I know that there are some among our number who look at this headline, then look at six consecutive years out of the playoffs, and give me the evil eye. And while I don't appreciate the curses, I do understand the sentiment. Including the Oilers, there have only been twenty instances in NHL history where a franchise has missed the playoffs in at least six consecutive seasons. Yet here I am telling you that we're at the beginning of a rebuilding plan, and not only that, but that this rebuilding plan will be orchestrated by the same nincompoops who made a mess of this team in the first place.
But let's be honest. That is in fact the situation. And if you're like me, it doesn't really faze you because for some deep and incomprehensible reason, you're a fan of the Edmonton Oilers, and that's not going to change, whether you agree with the plan or not.
A couple of seasons ago, Kevin Lowe pinned down a timetable of four to six years beginning with the trade deadline prior to drafting Taylor Hall. I took that to mean being in the mix for the playoffs by Year Four and being among the best teams in the Conference by Year Six, and so that's the timeline that I think we should be judging the big picture on. I'll take a closer look at that medium to long term outlook after the jump.
It's pretty clear that if we're looking forward another few years before the Oilers are going to be contending that the most important parts of the team are those players who are under thirty years old right now. The goal for this team should be to build a group of top nine forwards, top four defense, and starting goalie for Years Four to Six that will be excellent. That makes some of Tom Renney's decisions with players like Theo Peckham, Magnus Paajarvi and Linus Omark pretty confusing since all three are players that need to be given plenty of rope this year with the understanding that losing a few extra games because of that isn't such a big deal.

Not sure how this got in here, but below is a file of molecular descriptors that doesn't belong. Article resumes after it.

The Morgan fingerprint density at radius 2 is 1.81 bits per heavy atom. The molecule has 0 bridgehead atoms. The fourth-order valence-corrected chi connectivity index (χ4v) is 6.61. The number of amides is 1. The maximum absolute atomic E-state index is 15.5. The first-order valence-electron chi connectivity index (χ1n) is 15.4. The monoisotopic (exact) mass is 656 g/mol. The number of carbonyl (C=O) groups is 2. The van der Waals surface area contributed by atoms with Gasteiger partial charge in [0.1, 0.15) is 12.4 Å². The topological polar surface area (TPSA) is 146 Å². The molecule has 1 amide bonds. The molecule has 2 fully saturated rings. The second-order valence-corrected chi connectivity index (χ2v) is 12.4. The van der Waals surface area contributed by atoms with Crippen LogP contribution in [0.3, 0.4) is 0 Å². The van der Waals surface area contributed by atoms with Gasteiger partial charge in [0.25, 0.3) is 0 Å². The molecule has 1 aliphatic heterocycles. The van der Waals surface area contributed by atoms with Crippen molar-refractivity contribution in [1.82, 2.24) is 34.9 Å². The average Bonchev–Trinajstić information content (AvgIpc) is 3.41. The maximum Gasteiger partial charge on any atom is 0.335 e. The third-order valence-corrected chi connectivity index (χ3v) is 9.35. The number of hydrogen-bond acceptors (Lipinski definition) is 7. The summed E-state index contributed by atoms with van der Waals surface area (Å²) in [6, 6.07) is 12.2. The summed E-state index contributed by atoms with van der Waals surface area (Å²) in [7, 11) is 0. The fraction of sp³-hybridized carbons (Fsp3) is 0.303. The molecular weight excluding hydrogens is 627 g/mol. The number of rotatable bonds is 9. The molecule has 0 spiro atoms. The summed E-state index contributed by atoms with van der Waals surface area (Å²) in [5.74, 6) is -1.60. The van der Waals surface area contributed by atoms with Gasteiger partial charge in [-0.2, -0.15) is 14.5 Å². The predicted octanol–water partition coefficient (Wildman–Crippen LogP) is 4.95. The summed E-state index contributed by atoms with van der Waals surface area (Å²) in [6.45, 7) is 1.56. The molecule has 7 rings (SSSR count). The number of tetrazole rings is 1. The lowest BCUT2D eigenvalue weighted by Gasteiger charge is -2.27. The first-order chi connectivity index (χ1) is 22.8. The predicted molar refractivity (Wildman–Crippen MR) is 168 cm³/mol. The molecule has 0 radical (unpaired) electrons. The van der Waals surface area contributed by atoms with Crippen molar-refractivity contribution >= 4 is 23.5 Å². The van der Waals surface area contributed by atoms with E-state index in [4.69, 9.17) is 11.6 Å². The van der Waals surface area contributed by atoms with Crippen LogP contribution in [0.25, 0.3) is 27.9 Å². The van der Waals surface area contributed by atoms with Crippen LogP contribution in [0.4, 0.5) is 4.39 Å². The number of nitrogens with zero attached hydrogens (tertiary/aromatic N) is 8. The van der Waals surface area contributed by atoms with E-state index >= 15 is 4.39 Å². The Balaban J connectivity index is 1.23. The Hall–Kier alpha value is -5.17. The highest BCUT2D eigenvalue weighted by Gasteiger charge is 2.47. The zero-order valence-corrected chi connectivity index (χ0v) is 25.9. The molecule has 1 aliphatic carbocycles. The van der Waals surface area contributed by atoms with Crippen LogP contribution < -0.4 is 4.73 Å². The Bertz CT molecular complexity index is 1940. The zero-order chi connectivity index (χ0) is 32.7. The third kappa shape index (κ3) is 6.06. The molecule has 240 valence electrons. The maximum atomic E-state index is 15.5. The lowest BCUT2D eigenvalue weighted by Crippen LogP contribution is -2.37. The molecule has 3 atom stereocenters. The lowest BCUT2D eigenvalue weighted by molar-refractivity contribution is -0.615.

But coaching decisions aside, how are the Oilers doing in terms of accumulating assets?
So how are they doing? In the chart below, we'll look first at the players that I think the Oilers have penciled into those roles going forward:
First off, here's what each color in the chart represents:
Black = Player is 33 or older
Green = Entry-Level Contract
Orange = Under Contract but not Entry-Level Contract
Blue = RFA Season
Brown = UFA Season
The forwards look pretty good. There's a lot of high-end talent there, and most of it could be affordable. Tyler mentioned earlier that the Oilers might regret not going longer with Ales Hemsky's contract, and I tend to agree, especially if he'd have been willing to take less money for a couple of added years of security. I still like the deal that Steve Tambellini got, but if Hemsky would have been just as happy with four years and 4.5M, I think he may regret not going there.
The young guys, meanwhile, will all be on their second contracts through this period, and I'd be very tempted not to buy any UFA years on those deals if doing so keeps their price-point down. If you can save a million per player per year in cap hit, that's a substantial savings during a period that they expect to be competing for the Stanley Cup. Yes, that means that they'll be eligible to walk sooner, but the Oilers should be a winning team by that time if this rebuild goes according to plan, and if there's one thing that convinces players to take a discount, it's the ability to keep a winner together. The extra money should also help the Oilers to spend more in areas of need.